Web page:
Dao as the Process and the Way: Ezra Pound's Translation of 道 in the Pisan Cantos.
Annelise Wasmoen, Washington University at St. Louis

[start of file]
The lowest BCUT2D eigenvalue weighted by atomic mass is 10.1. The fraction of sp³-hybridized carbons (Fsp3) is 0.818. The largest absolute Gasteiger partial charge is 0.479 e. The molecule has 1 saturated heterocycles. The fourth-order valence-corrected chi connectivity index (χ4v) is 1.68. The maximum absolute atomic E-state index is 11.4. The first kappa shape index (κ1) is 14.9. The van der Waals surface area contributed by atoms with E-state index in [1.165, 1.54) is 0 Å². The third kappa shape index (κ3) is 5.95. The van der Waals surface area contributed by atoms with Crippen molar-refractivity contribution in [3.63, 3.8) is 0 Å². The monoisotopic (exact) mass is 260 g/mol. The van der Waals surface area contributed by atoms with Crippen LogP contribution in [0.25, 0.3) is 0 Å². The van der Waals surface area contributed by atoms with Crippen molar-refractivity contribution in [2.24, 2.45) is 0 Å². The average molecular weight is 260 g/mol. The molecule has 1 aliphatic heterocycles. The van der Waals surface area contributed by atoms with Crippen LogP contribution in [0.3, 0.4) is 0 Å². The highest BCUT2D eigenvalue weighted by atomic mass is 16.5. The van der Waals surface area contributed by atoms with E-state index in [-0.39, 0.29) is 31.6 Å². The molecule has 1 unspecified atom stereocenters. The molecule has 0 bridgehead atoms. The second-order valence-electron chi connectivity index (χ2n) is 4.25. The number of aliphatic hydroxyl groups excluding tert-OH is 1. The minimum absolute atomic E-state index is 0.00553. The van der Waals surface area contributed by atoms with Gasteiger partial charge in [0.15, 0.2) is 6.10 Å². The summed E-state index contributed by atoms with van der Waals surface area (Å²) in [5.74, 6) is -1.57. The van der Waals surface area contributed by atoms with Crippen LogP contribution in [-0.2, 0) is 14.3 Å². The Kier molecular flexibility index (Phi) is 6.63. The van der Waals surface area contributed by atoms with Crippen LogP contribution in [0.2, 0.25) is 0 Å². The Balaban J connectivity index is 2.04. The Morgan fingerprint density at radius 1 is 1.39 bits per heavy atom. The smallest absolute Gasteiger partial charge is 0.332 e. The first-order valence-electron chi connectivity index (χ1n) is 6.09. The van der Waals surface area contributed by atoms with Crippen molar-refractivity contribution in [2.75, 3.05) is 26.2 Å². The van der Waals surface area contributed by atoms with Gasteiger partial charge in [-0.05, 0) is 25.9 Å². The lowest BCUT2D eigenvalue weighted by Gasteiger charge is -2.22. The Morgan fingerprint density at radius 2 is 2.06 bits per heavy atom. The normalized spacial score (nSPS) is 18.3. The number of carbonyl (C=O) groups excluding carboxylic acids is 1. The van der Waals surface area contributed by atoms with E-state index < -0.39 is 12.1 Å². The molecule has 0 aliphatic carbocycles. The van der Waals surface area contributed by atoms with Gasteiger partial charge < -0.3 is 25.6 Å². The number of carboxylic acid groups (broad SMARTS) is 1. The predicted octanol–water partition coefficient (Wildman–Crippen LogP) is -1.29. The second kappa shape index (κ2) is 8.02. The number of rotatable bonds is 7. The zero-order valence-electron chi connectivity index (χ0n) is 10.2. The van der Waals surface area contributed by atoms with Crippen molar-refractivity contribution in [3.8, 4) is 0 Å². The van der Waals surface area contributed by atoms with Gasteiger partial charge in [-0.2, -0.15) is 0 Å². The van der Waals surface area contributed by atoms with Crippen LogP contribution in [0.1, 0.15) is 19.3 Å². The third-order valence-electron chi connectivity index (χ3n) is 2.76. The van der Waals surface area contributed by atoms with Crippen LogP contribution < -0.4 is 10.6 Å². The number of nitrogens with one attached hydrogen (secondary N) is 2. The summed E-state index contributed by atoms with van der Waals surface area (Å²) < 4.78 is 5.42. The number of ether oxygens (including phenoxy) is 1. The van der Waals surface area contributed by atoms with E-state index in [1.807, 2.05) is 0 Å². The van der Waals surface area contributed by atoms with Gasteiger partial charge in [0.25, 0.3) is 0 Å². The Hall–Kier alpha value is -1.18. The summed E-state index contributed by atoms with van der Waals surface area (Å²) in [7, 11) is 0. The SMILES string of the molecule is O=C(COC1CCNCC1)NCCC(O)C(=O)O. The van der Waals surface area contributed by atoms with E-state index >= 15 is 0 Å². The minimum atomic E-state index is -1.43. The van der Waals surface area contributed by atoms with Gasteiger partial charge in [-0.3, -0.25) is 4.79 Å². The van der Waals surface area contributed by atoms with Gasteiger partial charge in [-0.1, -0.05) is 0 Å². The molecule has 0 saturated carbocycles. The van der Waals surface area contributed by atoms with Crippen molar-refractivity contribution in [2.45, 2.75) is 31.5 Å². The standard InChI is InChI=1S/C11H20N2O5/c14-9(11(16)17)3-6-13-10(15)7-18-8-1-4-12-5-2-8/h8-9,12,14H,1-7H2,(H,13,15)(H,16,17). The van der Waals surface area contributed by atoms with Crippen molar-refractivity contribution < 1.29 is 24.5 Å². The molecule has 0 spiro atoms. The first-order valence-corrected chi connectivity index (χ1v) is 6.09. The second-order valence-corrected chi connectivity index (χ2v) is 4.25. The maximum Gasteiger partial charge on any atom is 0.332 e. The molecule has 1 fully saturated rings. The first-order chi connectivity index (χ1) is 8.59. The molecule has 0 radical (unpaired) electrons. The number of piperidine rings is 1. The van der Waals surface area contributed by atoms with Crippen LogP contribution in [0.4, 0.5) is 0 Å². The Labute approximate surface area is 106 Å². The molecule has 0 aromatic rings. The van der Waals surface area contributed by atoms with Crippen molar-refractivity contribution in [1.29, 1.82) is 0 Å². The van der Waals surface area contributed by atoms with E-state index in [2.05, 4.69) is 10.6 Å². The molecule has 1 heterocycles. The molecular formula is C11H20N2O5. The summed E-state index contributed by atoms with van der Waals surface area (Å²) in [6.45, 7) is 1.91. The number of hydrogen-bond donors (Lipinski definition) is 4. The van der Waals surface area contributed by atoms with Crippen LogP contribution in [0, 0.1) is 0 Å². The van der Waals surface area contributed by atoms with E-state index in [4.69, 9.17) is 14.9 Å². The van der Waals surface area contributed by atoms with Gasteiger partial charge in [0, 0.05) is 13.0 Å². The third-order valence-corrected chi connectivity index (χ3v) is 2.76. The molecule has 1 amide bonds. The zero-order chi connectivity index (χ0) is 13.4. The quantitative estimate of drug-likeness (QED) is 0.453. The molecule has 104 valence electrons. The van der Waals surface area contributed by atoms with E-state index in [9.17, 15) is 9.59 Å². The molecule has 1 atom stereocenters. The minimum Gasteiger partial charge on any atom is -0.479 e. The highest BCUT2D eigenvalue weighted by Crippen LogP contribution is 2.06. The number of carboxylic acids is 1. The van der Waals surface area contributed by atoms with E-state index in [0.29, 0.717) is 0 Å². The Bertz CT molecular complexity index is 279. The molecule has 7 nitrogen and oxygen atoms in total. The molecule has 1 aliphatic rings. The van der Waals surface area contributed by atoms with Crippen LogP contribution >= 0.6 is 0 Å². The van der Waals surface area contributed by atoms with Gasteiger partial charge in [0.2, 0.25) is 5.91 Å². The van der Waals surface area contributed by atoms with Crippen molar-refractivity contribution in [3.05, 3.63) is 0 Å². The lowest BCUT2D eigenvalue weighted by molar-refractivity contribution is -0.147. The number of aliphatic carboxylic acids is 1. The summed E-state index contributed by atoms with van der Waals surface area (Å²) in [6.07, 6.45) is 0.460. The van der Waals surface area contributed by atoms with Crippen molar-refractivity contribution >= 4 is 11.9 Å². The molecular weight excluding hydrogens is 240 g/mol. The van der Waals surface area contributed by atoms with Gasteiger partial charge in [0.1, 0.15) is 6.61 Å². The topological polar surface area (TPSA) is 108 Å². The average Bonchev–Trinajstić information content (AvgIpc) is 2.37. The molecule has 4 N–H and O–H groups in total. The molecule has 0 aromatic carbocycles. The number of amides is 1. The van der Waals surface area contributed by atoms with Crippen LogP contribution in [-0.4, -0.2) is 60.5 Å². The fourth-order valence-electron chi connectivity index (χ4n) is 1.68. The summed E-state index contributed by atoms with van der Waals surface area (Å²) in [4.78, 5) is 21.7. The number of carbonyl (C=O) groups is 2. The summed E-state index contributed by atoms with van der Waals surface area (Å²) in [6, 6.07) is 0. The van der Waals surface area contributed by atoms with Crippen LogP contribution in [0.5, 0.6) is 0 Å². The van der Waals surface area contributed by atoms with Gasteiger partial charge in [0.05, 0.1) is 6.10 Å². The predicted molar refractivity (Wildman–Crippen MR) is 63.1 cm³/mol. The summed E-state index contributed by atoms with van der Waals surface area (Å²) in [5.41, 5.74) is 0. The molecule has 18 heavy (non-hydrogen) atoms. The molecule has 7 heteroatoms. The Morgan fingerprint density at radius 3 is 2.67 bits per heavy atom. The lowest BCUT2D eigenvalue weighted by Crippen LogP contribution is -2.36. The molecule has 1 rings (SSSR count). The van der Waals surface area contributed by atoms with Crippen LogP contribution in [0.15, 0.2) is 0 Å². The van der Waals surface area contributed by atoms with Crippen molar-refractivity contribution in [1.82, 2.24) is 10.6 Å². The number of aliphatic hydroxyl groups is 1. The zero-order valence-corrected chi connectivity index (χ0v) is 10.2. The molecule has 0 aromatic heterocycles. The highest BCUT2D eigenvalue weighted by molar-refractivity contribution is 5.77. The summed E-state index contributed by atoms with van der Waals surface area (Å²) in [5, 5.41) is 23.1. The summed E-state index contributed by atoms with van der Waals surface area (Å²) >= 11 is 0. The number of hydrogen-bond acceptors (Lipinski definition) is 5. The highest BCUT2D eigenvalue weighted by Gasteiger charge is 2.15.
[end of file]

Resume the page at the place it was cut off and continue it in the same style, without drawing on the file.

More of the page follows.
As Ronald Bush has shown, Ezra Pound's Pisan Cantos originally opened not with the screed Pound later composed on the execution of Mussolini, but rather with the lines "The suave eyes, quiet, not scornful, / rain is also of the process. / What you depart from is not the way." The projects with which Pound occupied himself during his internment at the Disciplinary Training Center near Pisa in 1945—retranslations of Neo-Confucian classics interleaved with drafts of Cantos 74 to 84—all feature this interchange between two alternative translations of the Chinese term dao as either "the process" or "the way." I argue that this double translation of dao within the Pisan Cantos signals a vacillation between Confucian and Daoist perspectives, as Pound interpreted them, on the questions of engagement versus evasion, political investment versus self-preservation, and contemptuous denouncement versus contemplative withdrawal. Pound's study of foundational Confucian texts began in the early 1900s, followed by his exploration in the 1910s and 1920s of the Daoist and Buddhist writings contained in the Fenollosa papers. Later he would promote Confucian thought as a remedy to the political and economic diseases he diagnosed in the Western world ("Kung as medicine?"), coming to associate his "Confucian" credo with totalitarianism. Critical readings of the Pisan Cantos tend to absorb Pound's insistence on his "Confucianism" in a way that obscures the syncretic return of Pound's earlier fascination with the Daoist "way" in a counter-theme of ambivalence, negation, and disavowal. The return to Daoist frames of mind emerges in a triple self-denial across as many languages: ΟΥΤΙΣ, 莫, no man. In Cantos 74 and 83, this strain of self-abnegation functions as a counterpoint to the dominant Confucian theme. While Pound's Confucian engagements provide a central context for the Pisan Cantos, my detailed examination of the translations Pound actually used, as well as those he produced, sheds light on the poet's layered gestures toward both schools of Chinese thought to suggest an alternate way not taken, but from which he also does not ultimately depart.